Classic Album Sundays DC Presents
Downstairs, All Ages

DOORS: 2:00 PM // SHOW: 2:00 PM

$5 / $7

Classic Albums Sundays DC celebrates Air's "Moon Safari" on the 50th anniversary of the Moon Walk!

Sunday July 21, 2019

D: 2:00 // S: 2:00 PM // $5/$7


Classic Album Sundays is the world’s most popular album listening experience and allows the listener to hear music contextually, communally, uninterrupted, and in great sonic detail. At our worldwide listening sessions, music fans are able to immerse themselves into an album that has helped shape our culture and in some cases, our lives.

We relay the artist and album’s unique story and provide a musical context that gives the listening experience deeper meaning. We share the experience of hearing the album in its entirety, on vinyl, and on a world-class audiophile hi-fi so that fans can experience the music as close as possible to the artist’s original intention. Classic Album Sundays treats the album (and music in general) with the respect it deserves rather than as a free commodity or aural wallpaper. We remind people what they love about music.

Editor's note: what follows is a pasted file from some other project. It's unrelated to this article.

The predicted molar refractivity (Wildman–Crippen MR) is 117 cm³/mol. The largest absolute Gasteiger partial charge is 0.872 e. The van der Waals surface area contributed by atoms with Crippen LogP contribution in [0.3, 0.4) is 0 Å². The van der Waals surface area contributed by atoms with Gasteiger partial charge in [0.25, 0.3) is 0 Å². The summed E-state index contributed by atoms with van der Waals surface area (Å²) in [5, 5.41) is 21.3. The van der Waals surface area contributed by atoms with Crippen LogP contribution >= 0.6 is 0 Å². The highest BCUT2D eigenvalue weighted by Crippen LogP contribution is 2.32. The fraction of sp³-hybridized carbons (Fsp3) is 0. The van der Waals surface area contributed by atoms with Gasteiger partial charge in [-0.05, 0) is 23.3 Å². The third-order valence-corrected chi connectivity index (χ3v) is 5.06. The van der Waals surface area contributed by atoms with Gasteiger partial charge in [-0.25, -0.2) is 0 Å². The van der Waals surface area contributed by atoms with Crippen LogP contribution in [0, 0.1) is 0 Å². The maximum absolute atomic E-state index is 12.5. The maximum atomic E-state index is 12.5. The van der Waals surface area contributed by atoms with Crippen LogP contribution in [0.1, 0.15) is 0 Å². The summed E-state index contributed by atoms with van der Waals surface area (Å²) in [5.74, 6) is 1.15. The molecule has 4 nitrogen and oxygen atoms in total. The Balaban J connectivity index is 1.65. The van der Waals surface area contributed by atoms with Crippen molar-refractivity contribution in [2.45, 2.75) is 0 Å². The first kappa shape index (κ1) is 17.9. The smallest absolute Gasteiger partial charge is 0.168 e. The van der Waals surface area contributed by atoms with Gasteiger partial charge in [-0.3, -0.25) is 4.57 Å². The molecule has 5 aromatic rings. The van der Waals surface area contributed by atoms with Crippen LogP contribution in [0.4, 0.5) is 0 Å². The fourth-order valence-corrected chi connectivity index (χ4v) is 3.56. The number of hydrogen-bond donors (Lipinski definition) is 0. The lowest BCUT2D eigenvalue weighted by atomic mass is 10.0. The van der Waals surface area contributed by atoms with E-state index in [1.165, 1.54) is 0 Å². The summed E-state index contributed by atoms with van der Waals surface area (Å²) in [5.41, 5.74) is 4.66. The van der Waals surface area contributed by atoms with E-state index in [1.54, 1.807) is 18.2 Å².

For our July 2019 session we celebrate Air's "Moon Safair"!

On the cover of Air’s 1998 debut album, in small letters next to the duo’s logo, are the words “French Band.” A lot of people thought that was their name: Air French Band. They appeared on the soundtrack of Doug Liman’s 1999 screwball-rave movie Go as “Air French Band.” And while that moniker might’ve been just monstrously clumsy, you can see how some people might’ve been fooled. After all, Frenchness was and is central to Air’s identity in a way that it never really was for, for instance, Air’s contemporaries and countrymen in Daft Punk. Daft Punk might’ve more or less pioneered a strain of dance music that was known, however briefly, as “French touch,” but they sounded like they came from Detroit and Germany at the same time. Air could’ve only ever been French.

One of the things that makes France — especially to those of us who, say, only went to France once, when we were kids — so fascinating is this strange contradiction that exists at the heart of French popular culture. The French, after all, developed their own form of implacable, existentialist cool, and yet the country, time and again, seems to fall in love with the cheesiest elements of our own popular culture. It’s a vast overgeneralization, but this is the country that produced Le Samourai and still fell in love with The Nutty Professor. So it is with Moon Safari, an album that absorbs and internalizes some of the worst impulses of mellowed-out mid-’70s cheese-pop, then sells them back to us as exquisite space-lounge.

Join us at one of our album listening sessions around the world to experience Air in a way you never have before.